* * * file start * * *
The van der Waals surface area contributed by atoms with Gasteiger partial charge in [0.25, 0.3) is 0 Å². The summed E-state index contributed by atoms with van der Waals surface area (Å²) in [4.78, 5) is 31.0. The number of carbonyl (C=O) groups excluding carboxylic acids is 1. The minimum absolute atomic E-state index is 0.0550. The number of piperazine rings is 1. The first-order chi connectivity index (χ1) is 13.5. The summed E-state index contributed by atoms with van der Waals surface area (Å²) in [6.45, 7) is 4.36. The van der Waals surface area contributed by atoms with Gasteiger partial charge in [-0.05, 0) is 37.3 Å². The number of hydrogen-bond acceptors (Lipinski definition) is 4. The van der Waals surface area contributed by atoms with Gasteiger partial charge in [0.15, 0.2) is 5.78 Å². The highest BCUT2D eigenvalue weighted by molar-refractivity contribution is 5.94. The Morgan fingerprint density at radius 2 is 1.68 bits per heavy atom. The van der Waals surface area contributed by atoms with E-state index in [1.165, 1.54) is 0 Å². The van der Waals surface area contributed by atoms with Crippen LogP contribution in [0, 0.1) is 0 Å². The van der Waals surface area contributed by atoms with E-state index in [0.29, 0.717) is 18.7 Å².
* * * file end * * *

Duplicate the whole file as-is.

The van der Waals surface area contributed by atoms with Gasteiger partial charge in [0.25, 0.3) is 0 Å². The summed E-state index contributed by atoms with van der Waals surface area (Å²) in [4.78, 5) is 31.0. The number of carbonyl (C=O) groups excluding carboxylic acids is 1. The minimum absolute atomic E-state index is 0.0550. The number of piperazine rings is 1. The first-order chi connectivity index (χ1) is 13.5. The summed E-state index contributed by atoms with van der Waals surface area (Å²) in [6.45, 7) is 4.36. The van der Waals surface area contributed by atoms with Gasteiger partial charge in [-0.05, 0) is 37.3 Å². The number of hydrogen-bond acceptors (Lipinski definition) is 4. The van der Waals surface area contributed by atoms with Gasteiger partial charge in [0.15, 0.2) is 5.78 Å². The highest BCUT2D eigenvalue weighted by molar-refractivity contribution is 5.94. The Morgan fingerprint density at radius 2 is 1.68 bits per heavy atom. The van der Waals surface area contributed by atoms with E-state index in [1.165, 1.54) is 0 Å². The van der Waals surface area contributed by atoms with Crippen LogP contribution in [0, 0.1) is 0 Å². The van der Waals surface area contributed by atoms with E-state index in [0.29, 0.717) is 18.7 Å².